When Addyson Czarnecki’s heart started racing, she wasn’t sure what was causing it. It was occasional at first, but then started happening more frequently, and the episodes became more intense.
A freshman distance swimmer for the Carmel Swim Club and Carmel High School, Czarnecki saw her results in the pool suffer as well.
“My biggest worry is that it was something that was in my head and that I was causing it by thinking about it, and that it wasn’t able to be fixed or they would not know what was wrong,” she said.
Czarnecki, 15, finally was diagnosed with supraventricular tachycardia, or SVT, an issue with the heart’s electrical system that causes the heart to beat upwards of 300 times per minute. It is the most common rhythm disturbance in children, estimated to occur in as many as 1 in 750. The condition is often misdiagnosed as panic attacks.
“I felt validated after I got the diagnosis,” said Czarnecki, who didn’t think the issue was stress related.
The first heart-racing episode occurred in February 2021. By October, it was happening two times a week, and by November it was happening nearly every day.
“We thought it was her asthma at first,” said her mother, Amy Czarnecki. “She has irritant-induced asthma, and chlorine is a major trigger. We weren’t sure what to make of heart-racing episodes because they were mild at first. Her pulmonary doctor cleared her lungs, and by that time her heart-racing incidents were frequent and bad.”
Czarnecki started getting chest pains and would feel exhausted for days after an episode. She was referred by the pulmonary doctor to Riley Hospital for Children cardiologist Dr. Mark Ayers.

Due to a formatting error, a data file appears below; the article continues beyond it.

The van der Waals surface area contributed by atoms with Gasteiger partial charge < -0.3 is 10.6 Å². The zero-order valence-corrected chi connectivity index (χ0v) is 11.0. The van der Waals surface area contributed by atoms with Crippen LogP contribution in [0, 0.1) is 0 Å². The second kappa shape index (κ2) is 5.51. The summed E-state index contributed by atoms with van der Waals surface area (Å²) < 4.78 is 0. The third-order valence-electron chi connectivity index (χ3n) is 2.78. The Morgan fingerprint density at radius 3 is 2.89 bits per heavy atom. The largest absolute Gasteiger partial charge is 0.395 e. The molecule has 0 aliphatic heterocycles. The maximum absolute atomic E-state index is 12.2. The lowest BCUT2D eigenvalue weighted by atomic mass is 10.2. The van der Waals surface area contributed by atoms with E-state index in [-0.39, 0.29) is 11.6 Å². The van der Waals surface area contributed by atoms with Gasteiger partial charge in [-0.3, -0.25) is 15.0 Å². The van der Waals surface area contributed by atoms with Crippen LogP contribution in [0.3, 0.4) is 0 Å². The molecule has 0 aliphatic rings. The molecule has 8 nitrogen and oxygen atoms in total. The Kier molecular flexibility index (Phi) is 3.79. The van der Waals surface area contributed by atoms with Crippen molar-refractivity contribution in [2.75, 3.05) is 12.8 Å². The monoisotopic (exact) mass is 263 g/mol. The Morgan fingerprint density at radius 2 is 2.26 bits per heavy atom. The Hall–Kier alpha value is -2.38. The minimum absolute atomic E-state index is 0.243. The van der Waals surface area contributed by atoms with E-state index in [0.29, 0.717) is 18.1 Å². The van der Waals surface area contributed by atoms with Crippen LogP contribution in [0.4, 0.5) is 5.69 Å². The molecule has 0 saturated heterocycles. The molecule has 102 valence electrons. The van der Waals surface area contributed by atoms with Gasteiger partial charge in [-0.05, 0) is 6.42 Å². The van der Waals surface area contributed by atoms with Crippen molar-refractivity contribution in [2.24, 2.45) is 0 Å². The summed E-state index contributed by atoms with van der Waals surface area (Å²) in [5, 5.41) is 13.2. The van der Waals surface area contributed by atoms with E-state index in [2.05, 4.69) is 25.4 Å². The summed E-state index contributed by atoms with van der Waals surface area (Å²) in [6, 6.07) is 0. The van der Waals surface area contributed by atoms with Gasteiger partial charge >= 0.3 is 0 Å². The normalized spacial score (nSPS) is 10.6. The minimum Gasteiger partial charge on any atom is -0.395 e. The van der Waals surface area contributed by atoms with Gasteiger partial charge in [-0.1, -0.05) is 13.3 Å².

Ayers said it is often challenging to diagnose SVT, and it was Riley nurse practitioner Dana Hartman who pushed the team to move forward
“We normally like to document SVT before we undertake a procedure, but because Addyson is a swimmer, it’s hard to catch because her symptoms were only happening when she was in the water,” Ayers said. “Her symptoms were classic for SVT with the racing heart, so we thought it was worth the low risk of the procedure to cure the SVT so she could get back to her athletics.”
The 5-hour procedure, a cardiac ablation, to correct the heart condition was conducted Dec. 23, 2021.
Ayers said the long-term success rate of the procedure is 95 percent.
Czarnecki, a distance freestyler and breaststroker, swam in two high school meets before the procedure.
“Once they suspected it in November, her doctor said she can still swim if she stops when she has an episode, and if she feels faint, she needs to take a break,” Amy said. “She had a couple bad episodes where her coaches told her to go home.”
She took a week off from swimming a week before and a week after the procedure. Before the procedure, Czarnecki said she researched Olympic swimmers and found there were some who had cardiac ablations. That made her feel more comfortable about recovery.
Czarnecki now wants to raise awareness about SVT to help others.
“Make sure you have a good support system around you and people that love you and have a medical team that is going to listen to your problem,” Czarnecki said.
Czarnecki, who moved to Carmel from Georgia in 2019, will compete in the Speedo Sectionals Championship March 31 to April 3 in Indianapolis. She has already signed up for a 6-mile open swim race in August.